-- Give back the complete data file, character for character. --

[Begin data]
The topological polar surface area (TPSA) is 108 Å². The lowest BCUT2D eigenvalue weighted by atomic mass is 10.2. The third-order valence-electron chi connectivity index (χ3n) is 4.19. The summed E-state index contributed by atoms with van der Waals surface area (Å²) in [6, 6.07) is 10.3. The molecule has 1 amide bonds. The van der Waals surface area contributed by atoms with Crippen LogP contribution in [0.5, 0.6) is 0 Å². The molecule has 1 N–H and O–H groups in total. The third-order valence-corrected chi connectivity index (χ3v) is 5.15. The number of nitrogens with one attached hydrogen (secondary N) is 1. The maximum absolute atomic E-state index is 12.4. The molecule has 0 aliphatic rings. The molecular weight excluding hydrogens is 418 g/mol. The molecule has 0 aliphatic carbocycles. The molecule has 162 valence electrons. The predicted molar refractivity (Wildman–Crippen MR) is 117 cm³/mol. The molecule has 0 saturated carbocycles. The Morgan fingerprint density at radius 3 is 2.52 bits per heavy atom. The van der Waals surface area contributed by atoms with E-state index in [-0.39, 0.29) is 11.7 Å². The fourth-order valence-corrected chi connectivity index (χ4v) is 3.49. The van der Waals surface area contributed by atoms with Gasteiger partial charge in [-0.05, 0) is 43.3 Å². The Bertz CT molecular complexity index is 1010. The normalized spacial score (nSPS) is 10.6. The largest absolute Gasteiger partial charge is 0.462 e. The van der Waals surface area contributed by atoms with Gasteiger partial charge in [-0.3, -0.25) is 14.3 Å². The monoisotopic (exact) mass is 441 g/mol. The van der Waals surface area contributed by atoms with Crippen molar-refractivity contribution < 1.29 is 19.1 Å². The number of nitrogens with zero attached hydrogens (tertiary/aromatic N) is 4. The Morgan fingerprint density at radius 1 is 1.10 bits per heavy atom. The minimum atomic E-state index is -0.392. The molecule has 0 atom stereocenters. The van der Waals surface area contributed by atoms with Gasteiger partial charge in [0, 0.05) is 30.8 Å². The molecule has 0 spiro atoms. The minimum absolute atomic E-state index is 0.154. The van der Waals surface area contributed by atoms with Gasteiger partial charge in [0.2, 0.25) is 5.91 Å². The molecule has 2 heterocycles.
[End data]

The topological polar surface area (TPSA) is 108 Å². The lowest BCUT2D eigenvalue weighted by atomic mass is 10.2. The third-order valence-electron chi connectivity index (χ3n) is 4.19. The summed E-state index contributed by atoms with van der Waals surface area (Å²) in [6, 6.07) is 10.3. The molecule has 1 amide bonds. The van der Waals surface area contributed by atoms with Crippen LogP contribution in [0.5, 0.6) is 0 Å². The molecule has 1 N–H and O–H groups in total. The third-order valence-corrected chi connectivity index (χ3v) is 5.15. The number of nitrogens with one attached hydrogen (secondary N) is 1. The maximum absolute atomic E-state index is 12.4. The molecule has 0 aliphatic rings. The molecular weight excluding hydrogens is 418 g/mol. The molecule has 0 aliphatic carbocycles. The molecule has 162 valence electrons. The predicted molar refractivity (Wildman–Crippen MR) is 117 cm³/mol. The molecule has 0 saturated carbocycles. The Morgan fingerprint density at radius 3 is 2.52 bits per heavy atom. The van der Waals surface area contributed by atoms with E-state index in [-0.39, 0.29) is 11.7 Å². The fourth-order valence-corrected chi connectivity index (χ4v) is 3.49. The van der Waals surface area contributed by atoms with Gasteiger partial charge in [-0.05, 0) is 43.3 Å². The Bertz CT molecular complexity index is 1010. The normalized spacial score (nSPS) is 10.6. The largest absolute Gasteiger partial charge is 0.462 e. The van der Waals surface area contributed by atoms with Gasteiger partial charge in [-0.3, -0.25) is 14.3 Å². The monoisotopic (exact) mass is 441 g/mol. The van der Waals surface area contributed by atoms with Crippen molar-refractivity contribution < 1.29 is 19.1 Å². The number of nitrogens with zero attached hydrogens (tertiary/aromatic N) is 4. The Morgan fingerprint density at radius 1 is 1.10 bits per heavy atom. The minimum atomic E-state index is -0.392. The molecule has 0 atom stereocenters. The van der Waals surface area contributed by atoms with Gasteiger partial charge in [0, 0.05) is 30.8 Å². The molecule has 0 spiro atoms. The minimum absolute atomic E-state index is 0.154. The van der Waals surface area contributed by atoms with Gasteiger partial charge in [0.2, 0.25) is 5.91 Å². The molecule has 2 heterocycles.